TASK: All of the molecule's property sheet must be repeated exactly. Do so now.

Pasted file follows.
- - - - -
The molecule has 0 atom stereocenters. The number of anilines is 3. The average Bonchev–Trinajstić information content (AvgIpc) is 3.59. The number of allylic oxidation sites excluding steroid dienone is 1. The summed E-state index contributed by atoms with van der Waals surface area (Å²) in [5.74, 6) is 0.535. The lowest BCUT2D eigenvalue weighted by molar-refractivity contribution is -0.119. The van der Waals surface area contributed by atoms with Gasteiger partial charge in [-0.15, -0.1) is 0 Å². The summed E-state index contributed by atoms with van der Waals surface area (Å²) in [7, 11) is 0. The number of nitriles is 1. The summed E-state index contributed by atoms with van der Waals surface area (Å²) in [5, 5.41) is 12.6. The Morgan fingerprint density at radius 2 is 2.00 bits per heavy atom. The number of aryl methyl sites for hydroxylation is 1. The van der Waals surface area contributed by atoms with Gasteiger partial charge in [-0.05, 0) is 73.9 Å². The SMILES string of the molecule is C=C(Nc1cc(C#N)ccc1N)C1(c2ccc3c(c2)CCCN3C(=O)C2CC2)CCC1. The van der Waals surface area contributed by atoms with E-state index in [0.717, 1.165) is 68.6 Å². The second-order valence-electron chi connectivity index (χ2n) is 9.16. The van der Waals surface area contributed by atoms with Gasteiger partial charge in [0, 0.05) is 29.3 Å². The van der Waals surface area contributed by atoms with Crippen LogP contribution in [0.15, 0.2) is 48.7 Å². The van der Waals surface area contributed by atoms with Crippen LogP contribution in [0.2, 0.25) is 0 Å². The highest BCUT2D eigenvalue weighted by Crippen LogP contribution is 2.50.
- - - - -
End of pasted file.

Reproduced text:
The molecule has 0 atom stereocenters. The number of anilines is 3. The average Bonchev–Trinajstić information content (AvgIpc) is 3.59. The number of allylic oxidation sites excluding steroid dienone is 1. The summed E-state index contributed by atoms with van der Waals surface area (Å²) in [5.74, 6) is 0.535. The lowest BCUT2D eigenvalue weighted by molar-refractivity contribution is -0.119. The van der Waals surface area contributed by atoms with Gasteiger partial charge in [-0.15, -0.1) is 0 Å². The summed E-state index contributed by atoms with van der Waals surface area (Å²) in [7, 11) is 0. The number of nitriles is 1. The summed E-state index contributed by atoms with van der Waals surface area (Å²) in [5, 5.41) is 12.6. The Morgan fingerprint density at radius 2 is 2.00 bits per heavy atom. The number of aryl methyl sites for hydroxylation is 1. The van der Waals surface area contributed by atoms with Gasteiger partial charge in [-0.05, 0) is 73.9 Å². The SMILES string of the molecule is C=C(Nc1cc(C#N)ccc1N)C1(c2ccc3c(c2)CCCN3C(=O)C2CC2)CCC1. The van der Waals surface area contributed by atoms with E-state index in [0.717, 1.165) is 68.6 Å². The second-order valence-electron chi connectivity index (χ2n) is 9.16. The van der Waals surface area contributed by atoms with Gasteiger partial charge in [0, 0.05) is 29.3 Å². The van der Waals surface area contributed by atoms with Crippen LogP contribution in [0.15, 0.2) is 48.7 Å². The van der Waals surface area contributed by atoms with Crippen LogP contribution in [0.2, 0.25) is 0 Å². The highest BCUT2D eigenvalue weighted by Crippen LogP contribution is 2.50.